Monday 16 July 2018

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Mental Illness in YA Month Review: The Lost & Found by Katrina Leno

The Lost & Found by Katrina LenoThe Lost & Found by Katrina Leno (Bought) - Sometimes you have to get lost before you can be found.

Lost: Frannie and Louis met in an online support group for trauma survivors when they were both little and have been pen pals ever since. They have never met face-to-face. They don’t even know each other’s real names. All they know is that they understand each other better than anyone else. And they both have a tendency to lose things. Well, not lose them, exactly. Things just seem to…disappear.

Found: In Louis’s mailbox is a letter, offering him a tennis scholarship—farther from home than he’s ever allowed himself to think of going.

In Frannie’s mailbox is a letter, informing her of her mother’s death—and one last wish.

Setting off from opposite coasts, Frannie and Louis each embark on a road trip to Austin, Texas, looking for answers—and each other. Along the way, each one begins to find important things the other has lost. And by the time they finally meet in person, they realize that the things you lose might be things you weren’t meant to have at all, and that you never know what you might find if you just take a chance.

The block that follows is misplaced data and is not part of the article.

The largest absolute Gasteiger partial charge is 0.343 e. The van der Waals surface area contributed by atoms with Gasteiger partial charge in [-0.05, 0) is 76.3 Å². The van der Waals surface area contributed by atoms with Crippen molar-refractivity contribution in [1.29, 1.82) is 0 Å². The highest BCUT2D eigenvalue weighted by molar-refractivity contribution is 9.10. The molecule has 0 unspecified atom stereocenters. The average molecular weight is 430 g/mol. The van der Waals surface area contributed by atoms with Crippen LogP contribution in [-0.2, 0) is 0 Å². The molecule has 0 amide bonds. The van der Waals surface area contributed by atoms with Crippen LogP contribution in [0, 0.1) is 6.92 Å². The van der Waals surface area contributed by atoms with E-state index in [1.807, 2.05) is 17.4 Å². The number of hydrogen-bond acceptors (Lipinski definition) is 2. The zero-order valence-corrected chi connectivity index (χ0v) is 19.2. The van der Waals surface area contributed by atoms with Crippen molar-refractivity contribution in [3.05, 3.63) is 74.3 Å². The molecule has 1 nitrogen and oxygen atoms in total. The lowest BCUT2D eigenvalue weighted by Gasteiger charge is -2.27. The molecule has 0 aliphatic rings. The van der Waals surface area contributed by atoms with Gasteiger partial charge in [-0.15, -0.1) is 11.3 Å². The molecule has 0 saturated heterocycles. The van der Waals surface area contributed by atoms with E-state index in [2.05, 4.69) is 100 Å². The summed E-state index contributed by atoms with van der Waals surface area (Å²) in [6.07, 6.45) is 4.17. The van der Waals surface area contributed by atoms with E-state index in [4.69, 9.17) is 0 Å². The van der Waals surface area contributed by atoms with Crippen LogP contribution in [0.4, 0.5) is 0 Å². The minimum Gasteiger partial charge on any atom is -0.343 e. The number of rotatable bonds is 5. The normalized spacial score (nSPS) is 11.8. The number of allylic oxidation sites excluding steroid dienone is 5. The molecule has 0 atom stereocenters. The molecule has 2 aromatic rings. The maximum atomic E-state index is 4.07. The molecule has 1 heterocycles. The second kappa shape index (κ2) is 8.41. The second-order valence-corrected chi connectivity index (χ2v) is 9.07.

From Goodreads.

Trigger Warning: This book discusses suicide and self-harm, but neither happen on page. Also features ableist language that is challenged, and outdated language (which is quoted as it's used in a good point about ableism).

The Lost & Found by Katrina Leno is such a beautiful, gorgeous book, and I absolutely loved it.

When Frannie was younger, during an argument between her parents, her father stabbed her in the stomach with a fountain pen. When Louis was younger, he watched his twin sister, Willa, fall from the fire escape, land half on the pavement and half in the road, where a car then ran over her legs, and had to be amputated. Because of these events, both Frannie and Louis were recommended joining TILTgroup, an online group therapy forum, and found each other - one in Maryland, the other in LA. They've been best friends ever since. For the both of them, things in their possession just disappear - gone, never to be found, and only in each other do they find understanding, as no-one else believes them.

Fast forward to today, and both have discovered letters that will change their lives. Frannie finds out that her mother has died by suicide - and that her grandparents, who she has been living with for the past five years, have been lying to her. Her mother wasn't living in Florida, she was in a wellness centre for those with mental illnesses. She had schizophrenia, had written to Frannie for the past five years, letters her grandparents kept from her, about how her real father is the famous actor Wallace Green. Her last letter to Frannie, before she hanged herself, asks her to go find him - where he lives in Austin. Louis' letter is from the University of Austin, offering a full scholarship for his skills with a tennis racket. But Louis has had anxiety since Willa's accident, and the thought of leaving his parents, leaving Willa, moving so many miles away terrifies him. When Frannie tells Louis she's going to carry out her mother's final wish and seek out Wallace Green in Austin - even though it seems more likely her mother made it up - Louis decides to take up the University of Austin's offer on a tour of the university. As they travel towards Austin, Frannie with her cousin Arrow, and Louis with Willa, they embark on a journey that will lead them to finding themselves, and finding each other.